Coldplay and Beyonce’s new music video for “Hymn For The Weekend,” released Friday, has already received a lot of attention — but not for the right reasons.
The video, which was set and filmed in India, has been criticized for appropriating Indian culture — which is used primarily as backdrop and costume in the music video. From the laughing children running barefoot throughout the video to Beyonce’s face jewelry and strange hand gestures — the entire video reeks of stereotypical representation of India, a diverse country of over one billion people. And popular Indian actress Sonam Kapoor receives little more than a few seconds on screen.
This is not the first time that Coldplay has used another culture and country as nothing more than a backdrop for its own videos. Its video “Princess of China,” featuring Rihanna, followed a similar pattern in 2011.
Coldplay’s latest video, and its representation of India, has prompted some backlash on social media.
Beyonce's video is a problem because it's reductive, and uses India as a prop for capitalist gain. A land and culture she has no right to.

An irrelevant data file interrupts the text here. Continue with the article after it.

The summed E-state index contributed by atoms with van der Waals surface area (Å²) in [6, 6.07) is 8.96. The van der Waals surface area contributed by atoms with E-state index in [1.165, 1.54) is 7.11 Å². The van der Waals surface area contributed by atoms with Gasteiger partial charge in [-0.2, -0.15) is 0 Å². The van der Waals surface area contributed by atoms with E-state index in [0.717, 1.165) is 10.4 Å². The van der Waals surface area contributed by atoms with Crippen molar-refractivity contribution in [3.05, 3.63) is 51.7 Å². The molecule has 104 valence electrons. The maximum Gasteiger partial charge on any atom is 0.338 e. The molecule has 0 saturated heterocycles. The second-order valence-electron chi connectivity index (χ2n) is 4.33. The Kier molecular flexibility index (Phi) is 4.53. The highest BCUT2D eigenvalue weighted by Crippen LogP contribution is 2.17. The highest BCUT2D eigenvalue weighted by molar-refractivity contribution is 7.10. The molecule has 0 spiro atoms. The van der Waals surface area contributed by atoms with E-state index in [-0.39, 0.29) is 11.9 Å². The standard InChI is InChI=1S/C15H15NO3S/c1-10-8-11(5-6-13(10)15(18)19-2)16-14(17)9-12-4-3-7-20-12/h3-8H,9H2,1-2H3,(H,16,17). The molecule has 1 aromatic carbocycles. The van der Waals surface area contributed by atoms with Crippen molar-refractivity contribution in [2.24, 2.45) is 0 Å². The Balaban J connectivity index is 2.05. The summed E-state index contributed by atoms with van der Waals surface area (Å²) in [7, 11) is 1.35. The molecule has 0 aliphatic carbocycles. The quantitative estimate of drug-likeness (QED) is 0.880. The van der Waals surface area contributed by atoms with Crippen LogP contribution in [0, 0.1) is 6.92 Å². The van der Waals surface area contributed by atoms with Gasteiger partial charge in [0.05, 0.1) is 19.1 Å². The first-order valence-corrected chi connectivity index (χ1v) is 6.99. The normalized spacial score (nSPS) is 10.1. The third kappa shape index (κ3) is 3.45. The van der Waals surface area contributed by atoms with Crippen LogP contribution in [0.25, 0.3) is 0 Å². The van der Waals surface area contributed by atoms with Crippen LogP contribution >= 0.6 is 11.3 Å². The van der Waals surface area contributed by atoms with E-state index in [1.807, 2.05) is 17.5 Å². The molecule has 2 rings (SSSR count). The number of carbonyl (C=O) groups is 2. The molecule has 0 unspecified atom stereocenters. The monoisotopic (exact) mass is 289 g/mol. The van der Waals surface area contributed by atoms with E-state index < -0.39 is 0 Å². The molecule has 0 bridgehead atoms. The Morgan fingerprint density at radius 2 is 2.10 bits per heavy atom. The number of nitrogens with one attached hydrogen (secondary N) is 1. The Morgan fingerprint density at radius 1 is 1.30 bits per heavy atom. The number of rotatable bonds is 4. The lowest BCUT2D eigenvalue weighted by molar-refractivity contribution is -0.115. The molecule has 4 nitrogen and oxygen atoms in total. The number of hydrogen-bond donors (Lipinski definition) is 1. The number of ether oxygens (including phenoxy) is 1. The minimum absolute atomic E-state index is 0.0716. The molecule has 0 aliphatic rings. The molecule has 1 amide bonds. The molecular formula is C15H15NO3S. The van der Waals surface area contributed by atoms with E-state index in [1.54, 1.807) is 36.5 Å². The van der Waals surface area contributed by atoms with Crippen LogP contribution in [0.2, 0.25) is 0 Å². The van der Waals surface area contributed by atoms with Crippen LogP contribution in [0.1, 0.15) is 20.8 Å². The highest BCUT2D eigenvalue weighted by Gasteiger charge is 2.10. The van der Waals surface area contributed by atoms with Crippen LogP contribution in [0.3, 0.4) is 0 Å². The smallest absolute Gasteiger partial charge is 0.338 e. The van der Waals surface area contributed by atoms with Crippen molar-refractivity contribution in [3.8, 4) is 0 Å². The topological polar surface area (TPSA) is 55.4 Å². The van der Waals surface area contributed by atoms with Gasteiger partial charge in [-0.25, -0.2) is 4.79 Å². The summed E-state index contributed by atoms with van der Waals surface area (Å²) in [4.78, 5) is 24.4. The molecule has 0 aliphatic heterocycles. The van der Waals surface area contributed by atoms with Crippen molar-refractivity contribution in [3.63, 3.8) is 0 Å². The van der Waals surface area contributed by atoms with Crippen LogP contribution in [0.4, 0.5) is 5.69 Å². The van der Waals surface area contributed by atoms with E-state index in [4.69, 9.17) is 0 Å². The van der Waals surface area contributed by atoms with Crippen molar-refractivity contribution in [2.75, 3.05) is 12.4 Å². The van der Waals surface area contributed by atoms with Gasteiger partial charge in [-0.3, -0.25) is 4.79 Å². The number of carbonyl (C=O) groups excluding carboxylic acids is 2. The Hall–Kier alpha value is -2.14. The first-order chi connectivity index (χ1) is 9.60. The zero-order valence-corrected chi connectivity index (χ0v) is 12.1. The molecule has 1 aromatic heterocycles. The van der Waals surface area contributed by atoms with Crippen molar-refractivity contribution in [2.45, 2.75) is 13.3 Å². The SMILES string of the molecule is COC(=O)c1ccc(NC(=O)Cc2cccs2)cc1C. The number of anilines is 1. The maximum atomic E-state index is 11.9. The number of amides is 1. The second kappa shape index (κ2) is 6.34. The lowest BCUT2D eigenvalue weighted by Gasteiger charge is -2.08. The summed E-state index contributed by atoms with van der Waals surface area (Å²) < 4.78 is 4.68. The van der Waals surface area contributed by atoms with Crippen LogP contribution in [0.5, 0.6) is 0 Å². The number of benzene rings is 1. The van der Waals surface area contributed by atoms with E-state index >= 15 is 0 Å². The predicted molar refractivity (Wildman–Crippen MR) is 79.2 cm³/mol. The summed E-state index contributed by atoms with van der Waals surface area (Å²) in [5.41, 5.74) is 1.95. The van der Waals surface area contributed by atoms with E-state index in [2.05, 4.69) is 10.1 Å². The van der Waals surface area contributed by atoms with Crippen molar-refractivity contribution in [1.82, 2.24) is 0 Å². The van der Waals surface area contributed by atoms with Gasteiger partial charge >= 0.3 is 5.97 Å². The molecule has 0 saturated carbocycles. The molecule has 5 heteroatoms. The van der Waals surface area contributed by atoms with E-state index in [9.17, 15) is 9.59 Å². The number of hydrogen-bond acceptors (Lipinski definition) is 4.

— rachana j (@chanaaaj) January 29, 2016
Coldplay's new video is basically what India looks like to white people
— Kanksha Raina (@SpoiledHobo) January 29, 2016
It turns out that Beyonce wasn't even in India when she filmed those scenes so pic.twitter.com/U3O6AeKcB7
— ️Desnudate (@ethanrih) January 29, 2016
Sooooooo … Are y'all gonna drag Beyonce for cultural appropriation the same way y'all drag white people?
— Chocolate Bar (@RespectTheAfro_) January 29, 2016
From Selena Gomez wearing a bindi to Iggy Azalea’s appropriation of black culture, many in the music industry have received criticism in recent years for appropriating other cultures. In August 2015, Taylor Swift’s video “Wildest Dreams,” which was filmed in Tanzania and notably lacked any black people, was met with backlash for romanticizing an era of European imperialism on the continent.